Forewarned by friends with local knowledge, I suspected that my small painting boards wouldn’t be sufficient to capture the wide open skies, and extensive horizons that would surround me in this part of the world.
As the weather began to close in around my plein air practice, it was time to turn my attention to the Northern European tradition of landscape painting. You learn little from the colour reproductions of fine art books, other than composition. To really understand the dynamics of a work’s construction you have to see it directly.
So, I headed over to Amsterdam, first to the renovated Rijksmuseum primarily for Ruisdael and Cuyp – two painters referenced by Graham Crowley at ASC through Zeitgeist Arts educational development programme (a great resource for those unable to fund further formal education).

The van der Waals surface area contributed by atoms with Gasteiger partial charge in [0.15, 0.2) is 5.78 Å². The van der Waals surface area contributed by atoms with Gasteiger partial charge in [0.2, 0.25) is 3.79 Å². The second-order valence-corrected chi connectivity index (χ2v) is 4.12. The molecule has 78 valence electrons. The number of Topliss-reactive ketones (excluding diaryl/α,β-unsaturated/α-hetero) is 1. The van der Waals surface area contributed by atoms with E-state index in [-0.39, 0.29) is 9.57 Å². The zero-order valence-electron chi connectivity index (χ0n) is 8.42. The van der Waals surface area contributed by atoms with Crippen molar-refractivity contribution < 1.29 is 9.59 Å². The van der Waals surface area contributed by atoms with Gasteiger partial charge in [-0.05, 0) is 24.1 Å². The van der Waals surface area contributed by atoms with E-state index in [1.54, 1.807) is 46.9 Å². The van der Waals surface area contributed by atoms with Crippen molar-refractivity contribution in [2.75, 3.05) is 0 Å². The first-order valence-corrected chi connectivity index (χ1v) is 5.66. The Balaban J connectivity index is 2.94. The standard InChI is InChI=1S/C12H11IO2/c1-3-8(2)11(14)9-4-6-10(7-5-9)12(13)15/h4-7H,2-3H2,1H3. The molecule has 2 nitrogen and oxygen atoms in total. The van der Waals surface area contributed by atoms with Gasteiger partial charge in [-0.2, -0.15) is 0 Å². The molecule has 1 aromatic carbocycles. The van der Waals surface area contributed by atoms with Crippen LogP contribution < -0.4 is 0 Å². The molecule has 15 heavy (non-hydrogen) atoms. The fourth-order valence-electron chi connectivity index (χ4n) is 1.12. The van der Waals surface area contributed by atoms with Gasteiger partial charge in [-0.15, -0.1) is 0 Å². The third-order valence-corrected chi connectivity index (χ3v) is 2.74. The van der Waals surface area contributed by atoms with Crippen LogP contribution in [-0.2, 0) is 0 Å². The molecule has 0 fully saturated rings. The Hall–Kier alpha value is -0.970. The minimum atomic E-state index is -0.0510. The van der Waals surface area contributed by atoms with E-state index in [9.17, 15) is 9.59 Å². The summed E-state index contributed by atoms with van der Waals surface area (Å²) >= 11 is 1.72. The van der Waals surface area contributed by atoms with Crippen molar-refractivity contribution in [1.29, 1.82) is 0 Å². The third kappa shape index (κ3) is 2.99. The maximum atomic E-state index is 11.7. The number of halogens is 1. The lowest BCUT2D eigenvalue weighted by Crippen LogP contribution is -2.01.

I was particularly struck by the treatment of clouds, how the bold use of white mixed into the blew threw the surrounding clouds into a modern-feeling relief .. in the 17th century!
Another insight visit was completed by surveying the 19th century Dutch Realist School landscapes. This detail of a work by Maris retains the influence of classical Dutch landscape, with added fluidity of brush stroke.
Needless to say, I also sat in admiration of Vermeer’s Milkmaid, with the faultless colour harmonies, and pointillist treatment of the light falling on her face. And, well, all those Rembrandts… Who say’s we can’t learn anything from history?